“Unlike still wines, you almost bottle twice. It really is labor-intensive to make traditional method [wine]. If labor is going to be an issue, you’d be better off either not making sparkling wine or using the Charmat method,” he says.

Outsourcing Your Sparkling Wine Production

An option for wineries without the space or labor to produce sparkling wine in-house is using a custom crush facility that will take unfermented juice (or already fermented wine) and do the work of fermenting (if needed), bottling, aging, racking, riddling, disgorging, corking and more. 

Rack & Riddle in Healdsburg, Calif., provides custom crush still and sparkling wine services. “It’s very expensive to get into traditional method sparkling wine,” says Mark Garaventa, general manager. “For those doing small volumes, it’s often cost prohibitive.”

That’s where Rack & Riddle comes in. The company lets wineries outsource much of the work to the facility. “At any given time, we’re working with more than 400 wineries,” says Garaventa. The facility has a team of 130 people, including five winemakers, and produces about 800,000 cases per year in a fully robotic facility. Rack & Riddle can also produce Charmat method, inline carbonation and canning. 

From a capital expenditure standpoint, Rack & Riddle saves wineries money. “Based on our efficiencies, capabilities and state-of-the-art facilities, we can keep the cost down to our clients,” Garaventa says.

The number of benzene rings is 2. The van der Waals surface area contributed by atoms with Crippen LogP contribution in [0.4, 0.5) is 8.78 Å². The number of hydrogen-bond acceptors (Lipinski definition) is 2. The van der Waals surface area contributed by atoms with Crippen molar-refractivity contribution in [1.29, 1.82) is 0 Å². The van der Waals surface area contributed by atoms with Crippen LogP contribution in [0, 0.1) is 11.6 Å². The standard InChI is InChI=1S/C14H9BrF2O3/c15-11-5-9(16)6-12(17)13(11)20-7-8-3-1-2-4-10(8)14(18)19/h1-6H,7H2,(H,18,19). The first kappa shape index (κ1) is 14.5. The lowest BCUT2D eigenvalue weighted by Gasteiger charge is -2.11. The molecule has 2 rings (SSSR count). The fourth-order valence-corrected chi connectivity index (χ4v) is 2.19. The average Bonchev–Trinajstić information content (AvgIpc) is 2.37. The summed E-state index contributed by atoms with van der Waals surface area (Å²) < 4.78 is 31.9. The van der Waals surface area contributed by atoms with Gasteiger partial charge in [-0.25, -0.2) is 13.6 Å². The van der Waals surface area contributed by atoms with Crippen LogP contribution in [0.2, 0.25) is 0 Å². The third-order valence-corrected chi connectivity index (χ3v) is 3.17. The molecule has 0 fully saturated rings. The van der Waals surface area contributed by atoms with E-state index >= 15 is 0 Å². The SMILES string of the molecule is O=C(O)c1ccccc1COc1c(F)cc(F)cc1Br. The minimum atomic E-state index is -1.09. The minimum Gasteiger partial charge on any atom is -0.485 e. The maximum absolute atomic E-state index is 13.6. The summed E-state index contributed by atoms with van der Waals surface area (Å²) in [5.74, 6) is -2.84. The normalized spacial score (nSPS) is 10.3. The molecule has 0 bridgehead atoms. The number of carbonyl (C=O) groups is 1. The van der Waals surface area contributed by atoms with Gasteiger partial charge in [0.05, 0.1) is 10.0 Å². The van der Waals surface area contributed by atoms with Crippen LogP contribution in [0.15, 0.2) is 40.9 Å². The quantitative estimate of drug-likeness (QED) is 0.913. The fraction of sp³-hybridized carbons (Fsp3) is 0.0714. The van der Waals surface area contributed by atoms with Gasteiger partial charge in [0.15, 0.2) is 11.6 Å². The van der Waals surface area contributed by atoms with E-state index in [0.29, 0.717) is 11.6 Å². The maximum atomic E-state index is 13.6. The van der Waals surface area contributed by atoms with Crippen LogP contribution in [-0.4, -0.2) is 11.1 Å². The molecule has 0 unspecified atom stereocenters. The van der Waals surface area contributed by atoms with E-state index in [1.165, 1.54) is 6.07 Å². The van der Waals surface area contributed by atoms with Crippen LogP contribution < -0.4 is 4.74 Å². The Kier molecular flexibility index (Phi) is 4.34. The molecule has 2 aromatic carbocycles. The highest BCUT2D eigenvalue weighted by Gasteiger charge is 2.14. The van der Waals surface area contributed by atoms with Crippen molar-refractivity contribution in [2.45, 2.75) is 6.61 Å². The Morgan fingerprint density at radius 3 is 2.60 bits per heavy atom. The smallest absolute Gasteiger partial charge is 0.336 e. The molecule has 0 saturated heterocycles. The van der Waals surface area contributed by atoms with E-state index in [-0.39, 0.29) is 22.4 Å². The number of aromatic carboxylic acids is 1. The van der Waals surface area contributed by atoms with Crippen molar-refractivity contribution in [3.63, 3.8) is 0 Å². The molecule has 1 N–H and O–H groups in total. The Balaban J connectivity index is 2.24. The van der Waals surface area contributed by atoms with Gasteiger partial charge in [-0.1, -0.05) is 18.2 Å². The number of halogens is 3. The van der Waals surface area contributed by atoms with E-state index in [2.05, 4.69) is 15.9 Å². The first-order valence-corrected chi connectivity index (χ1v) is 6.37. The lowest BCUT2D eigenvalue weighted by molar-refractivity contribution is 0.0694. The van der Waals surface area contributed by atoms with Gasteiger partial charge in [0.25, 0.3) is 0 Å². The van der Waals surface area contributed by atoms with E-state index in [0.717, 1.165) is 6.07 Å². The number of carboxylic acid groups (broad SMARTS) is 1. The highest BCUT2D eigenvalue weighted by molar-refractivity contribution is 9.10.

In Afton, Va.,  Virginia Sparkling Company produces traditional method sparkling wine for about 25 wineries using equipment in-line with Champagne industry standards. Labor is the biggest barrier to entry into sparkling wine production, says Elliott Watkins, director of Virignia Sparkling.

“If you’re producing 100 cases, you can do that relatively inexpensively by hand,” says Watkins. “If you get beyond the 250 to 300 case production level, that’s when you want to introduce some kind of automation.”

Virginia Sparkling Company offers that automation, and they do it “all from A to Z” as Watkins puts it, including sourcing materials. “I purchase all of the supplies myself,” he says. His fixed fee per case includes glass, caps, corks, cages and labor. Economy of scale drops the price of those items.

Each year, Watkins has seen an increase in the number of wineries adding sparkling to their portfolio. And wineries already producing sparkling are increasing production. The trend is clear: whether producing it in-house or outsourcing, now is the time to give customers what they want. Bubbles. 

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Robin Shreeves
Robin Shreeves

Robin Shreeves

Robin Shreeves is a drinks journalist and lifestyle features writer. Her wine writing has appeared in dozens of print and online publications including Wine Enthusiast, VinePair, Courier Post, Carpe Travel, Spirited Magazine, Edible Philly, Vintner Project, Edible Jersey, USA Today, and Drink Philly. She holds a Level 3 wine certification and Advanced Wine Speaker certification from the National Wine School.